"value": "9593"
   }
  },
  "cookies": {},
  "statusCode": 200
 }
}

Once saved, pass the JSON file to the test-function subcommand, as shown below. Ensure that you replace the value of the --if-match flag with the ETag value that you copied in the previous section:

$ aws cloudfront test-function \
      --name security-headers \
      --if-match ETVPDKIKX0DER  \
      --event-object fileb://event-object.json \
      --stage DEVELOPMENT

If the command is successful, you will see output similar to the one shown below, which shows the results of testing the function.

{
    "TestResult": {
        "FunctionSummary": {
            "Name": "security-headers",
            "Status": "UNPUBLISHED",
            "FunctionConfig": {
                "Comment": "Security headers function",
                "Runtime": "cloudfront-js-1.0"
            },
            "FunctionMetadata": {
                "FunctionARN": "arn:aws:cloudfront::121663830981:function/security-headers",
                "Stage": "DEVELOPMENT",
                "CreatedTime": "2021-06-06T14:40:49.261000+00:00",
                "LastModifiedTime": "2021-06-06T14:40:49.333000+00:00"
            }
        },
        "ComputeUtilization": "27",
        "FunctionExecutionLogs": [],
        "FunctionErrorMessage": "",
        "FunctionOutput": "{\"response\":{\"headers\":{\"server\":{\"value\":\"CustomOriginServer\"},\"content-length\":{\"value\":\"9593\"},\"content-security-policy\":{\"value\":\"default-src 'self'; script-src 'self' 'unsafe-inline' https://cdn.jsdelivr.net;\"},\"x-content-type-options\":{\"value\":\"nosniff\"},\"x-xss-protection\":{\"value\":\"1; mode=block\"},\"x-frame-options\":{\"value\":\"DENY\"},\"referrer-policy\":{\"value\":\"strict-origin-when-cross-origin\"},\"content-type\":{\"value\":\"text/html; charset=UTF-8\"},\"feature-policy\":{\"value\":\"accelerometer 'none'; camera 'none'; geolocation 'none'; gyroscope 'none'; magnetometer 'none'; microphone 'none'; payment 'none'; usb 'none'\"}},\"statusDescription\":\"OK\",\"cookies\":{},\"statusCode\":200}}"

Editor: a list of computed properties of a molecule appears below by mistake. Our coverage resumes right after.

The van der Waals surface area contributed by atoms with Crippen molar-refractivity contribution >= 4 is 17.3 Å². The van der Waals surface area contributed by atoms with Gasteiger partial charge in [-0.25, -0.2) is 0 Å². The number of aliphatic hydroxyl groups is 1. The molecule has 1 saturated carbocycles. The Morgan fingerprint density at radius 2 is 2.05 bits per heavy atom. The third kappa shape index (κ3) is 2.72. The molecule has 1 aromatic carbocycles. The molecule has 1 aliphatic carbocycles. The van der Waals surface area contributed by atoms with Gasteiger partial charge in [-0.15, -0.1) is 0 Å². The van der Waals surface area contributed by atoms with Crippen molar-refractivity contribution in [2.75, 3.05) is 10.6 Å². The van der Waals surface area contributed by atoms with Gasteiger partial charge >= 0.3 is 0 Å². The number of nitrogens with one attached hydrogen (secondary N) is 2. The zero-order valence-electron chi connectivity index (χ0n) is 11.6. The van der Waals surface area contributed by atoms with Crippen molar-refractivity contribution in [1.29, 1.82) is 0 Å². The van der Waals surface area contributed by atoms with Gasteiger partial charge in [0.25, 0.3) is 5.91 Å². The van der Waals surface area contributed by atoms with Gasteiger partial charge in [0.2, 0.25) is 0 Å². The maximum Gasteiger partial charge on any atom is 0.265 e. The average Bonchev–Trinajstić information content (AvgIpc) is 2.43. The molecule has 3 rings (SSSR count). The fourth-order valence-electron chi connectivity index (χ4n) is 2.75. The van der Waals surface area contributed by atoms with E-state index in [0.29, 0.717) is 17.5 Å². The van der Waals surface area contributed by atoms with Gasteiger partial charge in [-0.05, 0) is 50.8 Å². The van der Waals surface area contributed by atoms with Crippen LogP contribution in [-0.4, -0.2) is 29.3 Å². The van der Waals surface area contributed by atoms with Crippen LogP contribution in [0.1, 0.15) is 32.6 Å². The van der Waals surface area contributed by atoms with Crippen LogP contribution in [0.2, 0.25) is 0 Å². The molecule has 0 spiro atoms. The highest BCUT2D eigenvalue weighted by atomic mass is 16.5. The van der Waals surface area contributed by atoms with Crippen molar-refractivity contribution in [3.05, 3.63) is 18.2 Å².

}
}

Note the following about the output:

  • FunctionSummary describes the tested function.
  • ComputeUtilization indicates the length of time that the function took to run as a percentage of the maximum allowed time.
  • FunctionOutput is the object that the function returned. As you can see, the output object includes the security headers that were set in the function code, which proves that the function is working as intended.
  • FunctionErrorMessage will contain an error message if the test was unsuccessful.

AWS CLI used to test a function

Publishing the function

Using the CloudFront console

After testing your function thoroughly, you can move to the Publish tab to copy the function from the development stage to the live stage. All you need to do is click the Publish button (or Publish and update if updating a function).